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Penélope Cruz and Antonio Banderas make a meta movie in ‘Official Competition’

The Spanish comedy sends up pretentious filmmaking

From left: Oscar Martínez, Penélope Cruz, and Antonio Banderas in "Official Competition."Manolo Pavon/IFC Films

Any review of “Official Competition” should begin with Penélope Cruz’s character’s hair. Plain this mane is not. Really, it deserves its own movie. The Spanish-Argentine comedy is about as far from being a CGI-fest as you can get, but Cruz’s hair is a very special special effect. Its oxblood abundance is torrential, jungley, diluvian, an in-your-face to the very concept of baldness. It’s also gloriously ridiculous, and ridiculousness masquerading as glory — male pomposity and artistic pretension, too — is what “Official Competition” is all about.

Cruz plays Lola Cuevas, one of the world’s great, if also most difficult, filmmakers. “She’s kind of strange,” says the assistant to — well, wait a moment for whose assistant he is. Lola smokes cigarillos, refuses to give interviews, and makes the lives of everyone around her purgatorial, if not hellish.


The Cuevas filmography consists of “The Inverted Rain,” “The Void,” and “Haze.” Imagine seeing titles like that in your Netflix queue. Her IMDb entry is now about to add a fourth, something called “Rivalry.” It’s an adaptation of a novel by a Nobel Prize-winning author. Lola is unimpressed by the story’s pedigree. It doesn’t matter to her what she’s adapting. What matters is that she’s the one doing the adaptation. Whatever Lola wants, Lola definitely gets.

Antonio Banderas and Penélope Cruz in "Official Competition."Courtesy of Manolo Pavon

The rights to “Rivalry” were bought by a Spanish billionaire (an amusingly sour José Luis Gómez). It’s his assistant who thinks Lola is strange. Having just turned 80, the billionaire frets that he has “no prestige.” How to remedy that? He’ll build a bridge, designed by a famous architect, then give it to the government. But where’s the fun in that? No, he’ll finance a movie instead.

So he buys rights to the novel, hires Lola, and she casts two celebrated actors to play the leads. Low-key and charming, Iván (Oscar Martínez, “Wild Tales”) prefers theater to film, dedicates his talent on the altar of art, and, generally, has an ego the size of Lola’s hair. Félix is a sexy and fabulous movie star. He’s a lot like Antonio Banderas. Conveniently, he’s played by Antonio Banderas. Félix’s ego is also the size of Lola’s hair, only on a humid day with lots of wind. As much fun as Cruz is clearly having, and that’s a lot, Banderas may be having even more.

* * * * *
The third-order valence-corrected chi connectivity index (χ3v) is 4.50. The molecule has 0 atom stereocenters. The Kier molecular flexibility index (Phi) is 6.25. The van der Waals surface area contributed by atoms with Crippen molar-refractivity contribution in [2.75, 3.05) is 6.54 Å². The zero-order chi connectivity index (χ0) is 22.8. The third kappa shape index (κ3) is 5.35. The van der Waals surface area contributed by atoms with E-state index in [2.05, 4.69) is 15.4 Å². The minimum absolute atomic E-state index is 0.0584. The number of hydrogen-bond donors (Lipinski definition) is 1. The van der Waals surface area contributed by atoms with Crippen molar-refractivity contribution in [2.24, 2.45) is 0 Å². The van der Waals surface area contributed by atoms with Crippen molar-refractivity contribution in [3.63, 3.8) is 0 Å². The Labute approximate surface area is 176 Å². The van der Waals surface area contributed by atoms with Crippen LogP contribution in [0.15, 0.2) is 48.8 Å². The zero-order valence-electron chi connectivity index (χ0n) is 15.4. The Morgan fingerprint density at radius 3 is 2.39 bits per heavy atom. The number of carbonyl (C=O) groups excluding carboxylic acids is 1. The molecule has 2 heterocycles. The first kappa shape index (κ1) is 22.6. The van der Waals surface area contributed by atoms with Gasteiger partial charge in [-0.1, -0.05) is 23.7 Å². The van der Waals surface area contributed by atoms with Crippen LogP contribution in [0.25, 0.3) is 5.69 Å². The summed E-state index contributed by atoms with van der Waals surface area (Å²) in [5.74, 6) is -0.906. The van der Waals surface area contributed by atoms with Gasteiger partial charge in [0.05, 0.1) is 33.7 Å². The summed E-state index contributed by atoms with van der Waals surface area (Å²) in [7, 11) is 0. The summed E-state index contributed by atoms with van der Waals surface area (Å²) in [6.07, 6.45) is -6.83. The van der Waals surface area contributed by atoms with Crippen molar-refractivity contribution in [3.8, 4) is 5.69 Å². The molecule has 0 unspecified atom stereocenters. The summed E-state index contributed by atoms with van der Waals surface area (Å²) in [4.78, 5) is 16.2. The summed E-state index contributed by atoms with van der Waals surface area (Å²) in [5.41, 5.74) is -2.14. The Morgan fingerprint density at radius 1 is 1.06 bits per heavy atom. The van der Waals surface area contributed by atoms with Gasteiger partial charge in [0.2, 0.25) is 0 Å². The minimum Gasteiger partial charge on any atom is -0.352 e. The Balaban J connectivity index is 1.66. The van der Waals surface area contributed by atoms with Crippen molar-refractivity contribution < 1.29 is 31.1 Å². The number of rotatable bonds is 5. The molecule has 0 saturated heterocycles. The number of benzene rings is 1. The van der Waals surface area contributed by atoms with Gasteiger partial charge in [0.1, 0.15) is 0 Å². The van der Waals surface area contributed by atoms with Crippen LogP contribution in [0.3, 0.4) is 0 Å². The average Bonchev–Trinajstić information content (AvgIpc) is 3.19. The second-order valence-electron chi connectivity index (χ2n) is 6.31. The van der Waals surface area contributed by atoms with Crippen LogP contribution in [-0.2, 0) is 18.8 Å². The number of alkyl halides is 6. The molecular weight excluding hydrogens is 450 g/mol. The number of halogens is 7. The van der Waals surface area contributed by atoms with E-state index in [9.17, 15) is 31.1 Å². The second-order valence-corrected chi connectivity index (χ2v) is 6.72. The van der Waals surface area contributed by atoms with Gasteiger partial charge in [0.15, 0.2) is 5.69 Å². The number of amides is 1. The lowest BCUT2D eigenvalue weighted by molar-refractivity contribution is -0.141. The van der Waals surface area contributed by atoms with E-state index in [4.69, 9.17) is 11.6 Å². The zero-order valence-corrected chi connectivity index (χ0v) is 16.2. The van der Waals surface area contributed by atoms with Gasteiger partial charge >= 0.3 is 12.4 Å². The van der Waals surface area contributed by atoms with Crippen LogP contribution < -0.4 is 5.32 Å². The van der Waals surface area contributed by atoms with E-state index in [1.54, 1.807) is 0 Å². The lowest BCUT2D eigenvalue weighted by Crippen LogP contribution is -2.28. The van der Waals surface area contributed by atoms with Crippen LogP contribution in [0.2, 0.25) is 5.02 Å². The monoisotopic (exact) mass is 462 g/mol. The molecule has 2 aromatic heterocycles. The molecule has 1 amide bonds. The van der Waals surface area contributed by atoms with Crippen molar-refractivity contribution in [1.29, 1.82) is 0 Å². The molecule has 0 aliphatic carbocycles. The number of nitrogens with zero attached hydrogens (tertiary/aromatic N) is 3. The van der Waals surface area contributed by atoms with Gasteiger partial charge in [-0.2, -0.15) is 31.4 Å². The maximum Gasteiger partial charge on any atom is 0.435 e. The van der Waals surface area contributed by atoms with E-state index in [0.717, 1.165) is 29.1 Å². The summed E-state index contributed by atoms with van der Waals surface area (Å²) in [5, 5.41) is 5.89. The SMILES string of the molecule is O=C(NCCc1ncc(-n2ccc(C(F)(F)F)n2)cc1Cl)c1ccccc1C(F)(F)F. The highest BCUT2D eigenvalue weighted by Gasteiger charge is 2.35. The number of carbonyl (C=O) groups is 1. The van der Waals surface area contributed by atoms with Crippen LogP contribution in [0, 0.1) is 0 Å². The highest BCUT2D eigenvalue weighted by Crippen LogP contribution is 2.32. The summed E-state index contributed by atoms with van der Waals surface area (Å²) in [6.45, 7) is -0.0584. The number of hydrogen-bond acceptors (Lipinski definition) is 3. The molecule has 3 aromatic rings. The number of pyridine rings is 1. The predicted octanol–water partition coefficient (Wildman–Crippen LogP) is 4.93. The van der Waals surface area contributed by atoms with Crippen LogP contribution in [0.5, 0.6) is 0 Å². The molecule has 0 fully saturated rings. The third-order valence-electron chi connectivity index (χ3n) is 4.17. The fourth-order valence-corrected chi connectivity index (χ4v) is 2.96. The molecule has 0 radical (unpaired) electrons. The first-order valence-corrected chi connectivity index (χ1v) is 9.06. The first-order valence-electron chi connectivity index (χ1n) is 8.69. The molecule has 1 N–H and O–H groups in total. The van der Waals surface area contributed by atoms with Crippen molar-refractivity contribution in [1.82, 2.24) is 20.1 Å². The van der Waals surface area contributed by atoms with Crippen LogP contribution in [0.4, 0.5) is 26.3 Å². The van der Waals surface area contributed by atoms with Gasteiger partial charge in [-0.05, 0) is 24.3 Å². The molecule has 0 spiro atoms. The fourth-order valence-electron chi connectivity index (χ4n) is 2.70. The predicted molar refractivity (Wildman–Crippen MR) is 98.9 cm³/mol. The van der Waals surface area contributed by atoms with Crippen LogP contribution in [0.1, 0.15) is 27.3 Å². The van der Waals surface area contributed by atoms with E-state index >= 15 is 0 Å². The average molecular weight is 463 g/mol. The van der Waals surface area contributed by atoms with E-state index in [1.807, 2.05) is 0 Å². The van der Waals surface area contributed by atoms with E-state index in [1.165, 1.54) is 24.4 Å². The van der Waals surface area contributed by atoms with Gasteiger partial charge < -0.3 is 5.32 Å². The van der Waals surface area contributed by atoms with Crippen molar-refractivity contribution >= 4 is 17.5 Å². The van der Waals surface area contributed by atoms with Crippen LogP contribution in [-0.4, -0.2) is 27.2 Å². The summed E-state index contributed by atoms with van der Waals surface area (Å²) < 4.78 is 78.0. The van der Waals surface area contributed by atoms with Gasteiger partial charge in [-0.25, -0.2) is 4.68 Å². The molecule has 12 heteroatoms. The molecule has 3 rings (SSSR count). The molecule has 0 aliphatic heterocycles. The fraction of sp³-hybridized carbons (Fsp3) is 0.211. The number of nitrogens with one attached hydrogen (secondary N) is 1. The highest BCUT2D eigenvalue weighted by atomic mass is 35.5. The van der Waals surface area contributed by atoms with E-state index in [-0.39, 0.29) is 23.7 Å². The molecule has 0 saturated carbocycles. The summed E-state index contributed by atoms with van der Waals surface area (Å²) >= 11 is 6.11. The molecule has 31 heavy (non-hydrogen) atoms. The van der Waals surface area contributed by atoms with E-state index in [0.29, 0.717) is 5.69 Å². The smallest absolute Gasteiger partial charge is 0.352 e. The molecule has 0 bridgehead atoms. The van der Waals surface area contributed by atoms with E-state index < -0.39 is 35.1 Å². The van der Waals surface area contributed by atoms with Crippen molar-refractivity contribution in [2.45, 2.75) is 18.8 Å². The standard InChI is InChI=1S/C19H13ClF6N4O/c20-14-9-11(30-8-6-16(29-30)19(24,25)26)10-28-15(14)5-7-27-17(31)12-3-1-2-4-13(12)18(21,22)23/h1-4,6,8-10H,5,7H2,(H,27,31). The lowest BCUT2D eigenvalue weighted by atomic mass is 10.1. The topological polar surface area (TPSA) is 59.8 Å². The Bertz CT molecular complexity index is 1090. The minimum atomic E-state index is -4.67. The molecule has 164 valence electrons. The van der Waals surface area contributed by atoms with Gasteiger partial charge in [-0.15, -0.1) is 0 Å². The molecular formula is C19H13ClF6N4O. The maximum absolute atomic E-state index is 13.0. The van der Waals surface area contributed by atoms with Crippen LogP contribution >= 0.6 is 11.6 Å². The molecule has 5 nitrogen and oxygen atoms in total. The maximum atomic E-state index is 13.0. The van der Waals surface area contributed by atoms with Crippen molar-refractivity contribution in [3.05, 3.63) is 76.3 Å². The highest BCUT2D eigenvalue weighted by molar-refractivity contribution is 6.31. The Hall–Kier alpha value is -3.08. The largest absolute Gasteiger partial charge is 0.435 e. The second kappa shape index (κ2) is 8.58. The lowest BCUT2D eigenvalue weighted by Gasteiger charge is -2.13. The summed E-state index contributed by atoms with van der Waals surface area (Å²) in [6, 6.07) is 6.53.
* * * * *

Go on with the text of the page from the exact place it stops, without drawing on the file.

When the two actors first meet, Felix greets Iván as “Maestro.” If Iván had any sense, he’d reply “Uh-oh.” The title of “Official Competition” alludes to movie prizes. More important, it winks at the unofficial competition between Iván and Félix that drives the movie. Also, remember the title of the movie they’re making is “Rivalry.” The rivals are a pair of estranged brothers, played by Iván and Félix. Method acting, anyone?

From left: Antonio Banderas, Penélope Cruz, and Oscar Martínez in "Official Competition." AccuSoft Inc. /IFC Films/IFC Films

Most of the movie consists of Lola supervising increasingly outlandish run-throughs of the script with Iván and Felix, minus any crew. One of the sessions, involving a 5-ton rock, is particularly funny. The rehearsals take place in various monumental yet stripped-down Late Modernist interiors in the headquarters of the billionaire’s foundation. Money-to-burn vanity meets architectural showing off. The settings are as distinctive, deadpan, and droll as the movie itself.

It’s a been a good year for jointly directed films. First, there was Dan Kwan and Daniel Scheinert’s “Everything Everywhere All at Once.” Now there’s “Official Competition,” directed by Mariano Cohn and Gastón Duprat. They also wrote the script, with Duprat’s brother, Andrés. So just as Banderas gets to play a Banderas-like character, the two Duprats get to write a movie about a movie based on a book about brothers. Let’s see Lola try to top that.




Directed by Mariano Cohn and Gastón Duprat. Written by Cohn, Duprat, and Andrés Duprat. Starring Penélope Cruz, Antonio Banderas, Oscar Martínez, José Luis Gómez. At: Coolidge Corner, Kendall Square. 114 minutes. R (nudity, language). In Spanish and English, with subtitles.

Mark Feeney can be reached at mark.feeney@globe.com.